20 November 2018
The Value of Everything: Making and Taking in the Global Economy
2018, Allen Lane, 384 pages,
Reviewer: Rosemary Connell
Why do the takers (owners of capital) make so much money while the makers (workers) make so little? Value extraction via share buybacks, ( giving managers generous share options and boosting EPS), putting companies into administration having sucked out money in dividends, or complex tax arrangements are all examples or value extraction, reducing funds available for investment in capital and research. The author gives detailed examples and, interestingly, goes on to chart the history of how economists have debated productive versus unproductive activities over the centuries. The theories of classical economists (eg Ricardo, Marx) were subsequently overturned by the neoclassicals (Walras, Jevons, Menger, Marshall). The concepts of scarcity and marginalism were developed at this stage of economic thought.
The History of National Accounts includes an analysis of the oddities in the way some sectors are valued or not valued. A lot of Government activities are provided free or below market prices so the usual way of calculating value added for business does not work. The financial sector, formerly seen as an unproductive distributor of wealth, is now classified as a creator of value in National accounts even though some of its activities extract value rather than create it.
The phenomenon of financialization is examined and its expansion beyond the banks to other fund managing intermediaries. The effects of Private Equity are exposed. The crash of 2008 vindicated those economists like Keynes who had warned of the dangers of excessive financialization and its capacity for value extraction. Financialization has also permeated the manufacturing sector; for example, in the 2000s Ford made more from selling loans than selling cars.
The financial sector grew rapidly especially in the developed world, as did assets under management (in the USA from $3.1 billion in 1951 to $17 trillion in 2015). Fund managers diversified into hedge funds, private equity and venture capital. Factors that led to their development are examined, as are the resultant extraction of value and rise in inequality. US mutual fund charges have risen despite the huge rise in assets managed.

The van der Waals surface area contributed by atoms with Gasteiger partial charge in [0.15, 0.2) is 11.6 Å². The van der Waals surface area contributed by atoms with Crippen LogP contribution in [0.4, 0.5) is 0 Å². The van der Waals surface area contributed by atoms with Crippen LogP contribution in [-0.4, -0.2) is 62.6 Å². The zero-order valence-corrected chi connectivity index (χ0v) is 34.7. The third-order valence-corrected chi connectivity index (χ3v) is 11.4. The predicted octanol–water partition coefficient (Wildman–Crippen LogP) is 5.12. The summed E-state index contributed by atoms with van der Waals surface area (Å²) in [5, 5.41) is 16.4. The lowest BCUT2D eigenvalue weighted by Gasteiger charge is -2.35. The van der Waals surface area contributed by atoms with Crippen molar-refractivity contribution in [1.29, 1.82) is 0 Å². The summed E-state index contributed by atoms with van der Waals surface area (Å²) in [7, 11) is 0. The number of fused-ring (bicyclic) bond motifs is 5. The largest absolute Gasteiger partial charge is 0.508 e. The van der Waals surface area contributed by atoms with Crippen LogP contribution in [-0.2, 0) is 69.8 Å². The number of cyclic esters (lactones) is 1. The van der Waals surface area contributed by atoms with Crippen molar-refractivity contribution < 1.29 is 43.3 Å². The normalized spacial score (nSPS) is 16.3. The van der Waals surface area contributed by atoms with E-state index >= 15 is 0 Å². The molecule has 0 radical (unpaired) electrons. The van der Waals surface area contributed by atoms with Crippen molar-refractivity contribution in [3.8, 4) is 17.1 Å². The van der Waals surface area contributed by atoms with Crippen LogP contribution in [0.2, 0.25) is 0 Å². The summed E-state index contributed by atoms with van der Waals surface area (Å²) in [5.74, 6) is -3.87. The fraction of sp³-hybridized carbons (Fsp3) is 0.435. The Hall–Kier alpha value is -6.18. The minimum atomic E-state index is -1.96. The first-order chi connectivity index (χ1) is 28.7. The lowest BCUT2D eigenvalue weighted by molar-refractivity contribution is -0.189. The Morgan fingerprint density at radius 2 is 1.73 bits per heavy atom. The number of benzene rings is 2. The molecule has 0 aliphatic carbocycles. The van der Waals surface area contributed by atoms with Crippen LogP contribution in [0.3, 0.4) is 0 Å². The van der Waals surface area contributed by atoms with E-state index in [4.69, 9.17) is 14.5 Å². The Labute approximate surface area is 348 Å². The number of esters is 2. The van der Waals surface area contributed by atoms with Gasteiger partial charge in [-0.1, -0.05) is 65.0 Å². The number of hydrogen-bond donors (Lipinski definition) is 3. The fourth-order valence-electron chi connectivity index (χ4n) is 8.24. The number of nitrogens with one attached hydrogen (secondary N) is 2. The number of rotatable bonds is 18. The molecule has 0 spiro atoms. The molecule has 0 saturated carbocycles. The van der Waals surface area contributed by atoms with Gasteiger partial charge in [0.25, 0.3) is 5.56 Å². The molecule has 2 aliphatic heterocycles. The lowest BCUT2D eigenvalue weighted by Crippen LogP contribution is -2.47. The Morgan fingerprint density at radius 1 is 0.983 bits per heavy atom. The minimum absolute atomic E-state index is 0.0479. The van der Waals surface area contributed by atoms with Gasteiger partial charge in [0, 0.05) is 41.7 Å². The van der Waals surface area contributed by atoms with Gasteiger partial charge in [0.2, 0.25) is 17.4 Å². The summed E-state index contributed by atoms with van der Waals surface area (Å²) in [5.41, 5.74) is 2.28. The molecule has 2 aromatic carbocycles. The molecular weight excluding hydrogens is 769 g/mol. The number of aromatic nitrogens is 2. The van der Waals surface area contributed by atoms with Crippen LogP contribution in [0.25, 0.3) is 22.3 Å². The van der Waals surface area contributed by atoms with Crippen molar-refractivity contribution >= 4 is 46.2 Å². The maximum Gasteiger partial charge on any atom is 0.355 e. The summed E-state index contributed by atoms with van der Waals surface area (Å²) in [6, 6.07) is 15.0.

It is argued that short-termism, reducing tenure of CEOs, cost cutting, downsizing, a rising percentage of cash flows being returned to shareholders together with financial engineering have all contributed to the lack of long-term investment.
If one recognises that value creation is a collective activity then it should be measured by stakeholder value not shareholder value.
Value extraction in the “innovation” economy (e.g. Silicon Valley entrepreneurs) is discussed with extensive examples including patent blocking to preserve competitive advantage.
The author argues that governments are undervalued as wealth creators. Rather than being seen as necessary but unproductive spenders and regulators the public sector also creates markets, funds key technologies and invests in infrastructure. As long as funds are invested productively in sectors that increase productivity as, for example, in research and education, the debt/GDP denominator will rise keeping the ratio in check. What matters is not the deficit created, but how governments invest funds. Austerity is not the solution. Outsourcing is found to be inefficient.
Real reform of the economic system will depend on identifying which processes create economic value and then promoting them while controlling processes that extract value. The author exposes the myths surrounding value creation and extraction. Completely new thinking will be required to provide a better future.
This is an admirably researched and provocative book that should provide for heated and wide-ranging debates on what creates value and how this can be nurtured.
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